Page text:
Today, Comcast announced that the company is walking away from its proposed $45.2 billion merger with Time Warner Cable. Comcast had recently met with the U.S. Department of Justice and the Federal Communications Commission. The deal had been troubled for weeks.
The Justice Department and FCC had reason to carefully evaluate the merger, which was first announced in Feb. 2014 and had been expected at the time to be completed by the end of 2014 or early 2015. If the two companies had joined, they would have controlled just under 30 percent of the country's pay TV market and, by one measure, roughly 57 percent of the broadband Internet market (Comcast put the figure at 35 percent).
Comcast's argument that the merger would have minimal competitive harm seems to have unraveled. Here's some of what could have gone wrong.
TV program stifling
Comcast is already the largest video and TV service distributor in the country, according to the Leichtman Research Group. With a wider geographic footprint, it could have used its weight to push out competition on TV airwaves, according to critics of the merger. In fact, it already has. Comcast refused to carry Univision's sports network, Deportes Univision, one of the largest sports networks in the country and a competitor to Telemundo, which is owned by NBCUniversal and Comcast. Randy Falco, Univision's CEO, said in an earnings call in Apr. 2014 just after the merger was proposed that he feared "this type of anticompetitive conduct would continue." Comcast responded by saying it "has had an extraordinary, long-standing commitment to Hispanic programming," adding through its merger with Time Warner Cable it is "committed to bringing high-quality Hispanic content to millions of additional Americans." Just five months later, Comcast announced that it would offer Univision Deportes to its Xfinity TV subscribers in certain urban Latino markets.
John Bergmayer, senior staff attorney at Public Knowledge, expressed concerned that these practices would expand if Comcast merged with Time Warner Cable, bringing the combined company the ability to reach 33 million cable subscribers. "In a world of lots of smaller video distributors, no one of them has the ability to single-handedly dictate terms like that since a video programmer could walk away," he wrote in an email.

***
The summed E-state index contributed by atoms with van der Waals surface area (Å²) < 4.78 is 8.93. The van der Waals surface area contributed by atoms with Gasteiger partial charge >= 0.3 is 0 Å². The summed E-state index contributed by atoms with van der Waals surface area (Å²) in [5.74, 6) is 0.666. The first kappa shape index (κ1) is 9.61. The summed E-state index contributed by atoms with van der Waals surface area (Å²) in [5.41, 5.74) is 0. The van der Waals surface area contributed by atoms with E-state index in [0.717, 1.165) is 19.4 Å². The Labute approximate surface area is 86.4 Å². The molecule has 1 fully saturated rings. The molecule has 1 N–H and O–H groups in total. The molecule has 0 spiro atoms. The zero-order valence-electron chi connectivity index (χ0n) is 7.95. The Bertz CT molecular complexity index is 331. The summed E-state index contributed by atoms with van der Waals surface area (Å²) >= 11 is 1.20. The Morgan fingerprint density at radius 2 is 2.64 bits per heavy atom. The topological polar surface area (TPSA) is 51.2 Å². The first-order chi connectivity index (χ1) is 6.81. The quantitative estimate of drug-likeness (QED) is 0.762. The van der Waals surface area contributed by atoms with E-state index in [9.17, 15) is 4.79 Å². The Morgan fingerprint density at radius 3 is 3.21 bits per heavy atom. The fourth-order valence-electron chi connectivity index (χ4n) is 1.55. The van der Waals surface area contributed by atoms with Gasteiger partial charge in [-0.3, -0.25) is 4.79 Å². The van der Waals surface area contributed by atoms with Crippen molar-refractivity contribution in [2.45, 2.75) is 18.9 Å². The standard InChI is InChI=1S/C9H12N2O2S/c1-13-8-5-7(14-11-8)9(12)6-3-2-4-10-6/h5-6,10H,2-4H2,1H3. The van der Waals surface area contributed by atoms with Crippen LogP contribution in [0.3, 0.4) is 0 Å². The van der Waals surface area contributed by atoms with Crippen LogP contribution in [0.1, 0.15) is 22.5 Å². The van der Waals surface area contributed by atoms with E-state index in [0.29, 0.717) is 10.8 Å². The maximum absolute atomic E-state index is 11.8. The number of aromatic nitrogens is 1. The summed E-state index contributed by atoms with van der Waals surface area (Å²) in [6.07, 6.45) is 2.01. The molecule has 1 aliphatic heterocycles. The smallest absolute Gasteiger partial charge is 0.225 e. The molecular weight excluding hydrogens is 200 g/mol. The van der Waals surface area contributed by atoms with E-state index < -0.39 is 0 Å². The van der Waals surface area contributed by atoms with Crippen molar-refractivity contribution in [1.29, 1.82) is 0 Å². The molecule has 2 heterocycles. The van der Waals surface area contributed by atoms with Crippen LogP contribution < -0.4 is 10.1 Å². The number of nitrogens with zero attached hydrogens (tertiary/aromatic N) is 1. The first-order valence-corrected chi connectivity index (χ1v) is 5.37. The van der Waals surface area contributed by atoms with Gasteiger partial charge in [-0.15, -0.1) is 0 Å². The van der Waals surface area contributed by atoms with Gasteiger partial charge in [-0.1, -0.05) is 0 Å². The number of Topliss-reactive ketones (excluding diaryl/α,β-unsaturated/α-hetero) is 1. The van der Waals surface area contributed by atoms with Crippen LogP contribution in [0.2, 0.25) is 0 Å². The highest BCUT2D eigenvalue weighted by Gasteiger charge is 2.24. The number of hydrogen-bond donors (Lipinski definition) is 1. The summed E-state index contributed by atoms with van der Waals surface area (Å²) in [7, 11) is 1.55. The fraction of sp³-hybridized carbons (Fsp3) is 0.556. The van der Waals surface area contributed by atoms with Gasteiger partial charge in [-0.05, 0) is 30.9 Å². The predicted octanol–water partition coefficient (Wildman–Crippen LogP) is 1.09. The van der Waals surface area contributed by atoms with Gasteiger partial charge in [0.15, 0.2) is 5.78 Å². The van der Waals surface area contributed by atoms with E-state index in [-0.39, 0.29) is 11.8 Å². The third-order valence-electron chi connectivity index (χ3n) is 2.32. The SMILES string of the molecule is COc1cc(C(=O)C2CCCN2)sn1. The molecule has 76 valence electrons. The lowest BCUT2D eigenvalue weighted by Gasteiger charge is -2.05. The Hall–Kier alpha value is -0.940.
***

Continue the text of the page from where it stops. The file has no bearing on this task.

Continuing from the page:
Monopoly on broadband Internet service
Aside from TV, Comcast would have a number of mechanisms to squeeze out online companies. A typical household requires at least 25 mbps of Internet speed to go about their daily online routines. That might include watching an HD video over Netflix while also posting pictures to Instagram as another person in the home works on their laptop. Comcast and Time Warner Cable are two of the country's major providers of broadband service of this speed. If they were to merge, there would be few other Internet service providers that could compete, leaving many content companies like Google's YouTube with only one option to reach their subscribers, according to FCC filings by opponents of the merger. In this scenario, a merged Comcast/Time Warner Cable behemoth could leverage its interconnection points, which is where services like YouTube connect to stream video to their customers. Comcast could keep YouTube from offering services over its network, degrade their traffic or charge them a high fee to connect to Comcast customers. DISH Network wrote to the FCC that such chokeholds "over the broadband pipe would stifle future video competition and innovation, all to the detriment of consumers," adding that the merger would consolidate "too much power in the hands of too few." Comcast argued that it would "bring significant benefits to Time Warner Cable customers, including higher Internet speeds and greater reliability."
More broken promises
Comcast agreed to conditions to facilitate past mergers, but its record of complying with them raised concerns among critics. The FCC slapped several conditions onto its approval of Comcast's 2011 merger with NBCUniversal. For one thing, the agency required Comcast to "visibly offer and actively market standalone retail broadband Internet access service." But just a year later an FCC investigation found that the company was not visibly marketing the standalone service and required it to pay a $800,000 fine and extend the service offer for another year. Comcast also defied what are called "neighboring" conditions. Bloomberg complained to the FCC that Comcast placed Bloomberg TV in the outer dial away from most other business networks and its own channel, CNBC, in the lower dial with other business news where viewers would be more likely to come upon it. Comcast argued that the condition only applied to future news neighborhoods, not channels that existed prior to its merger. The FCC ruled against Comcast and ordered it to place Bloomberg TV in its neighborhood lineup of business news. Even then, Comcast said this was "not a compliance issue, it's an interpretive issue." Comcast also violated its own voluntary agreement to respect the FCC's 2010 net neutrality rules. In February 2014, Comcast was found slowing Netflix traffic over its network which pressured Netflix into a paid agreement to ensure its traffic reached its customers at a normal speed. David Cohen, Comcast's executive vice president, said at a telecommunications summit three months later that paid prioritization for traffic was completely legal. "Whatever it is," he said. "We are allowed to do it."
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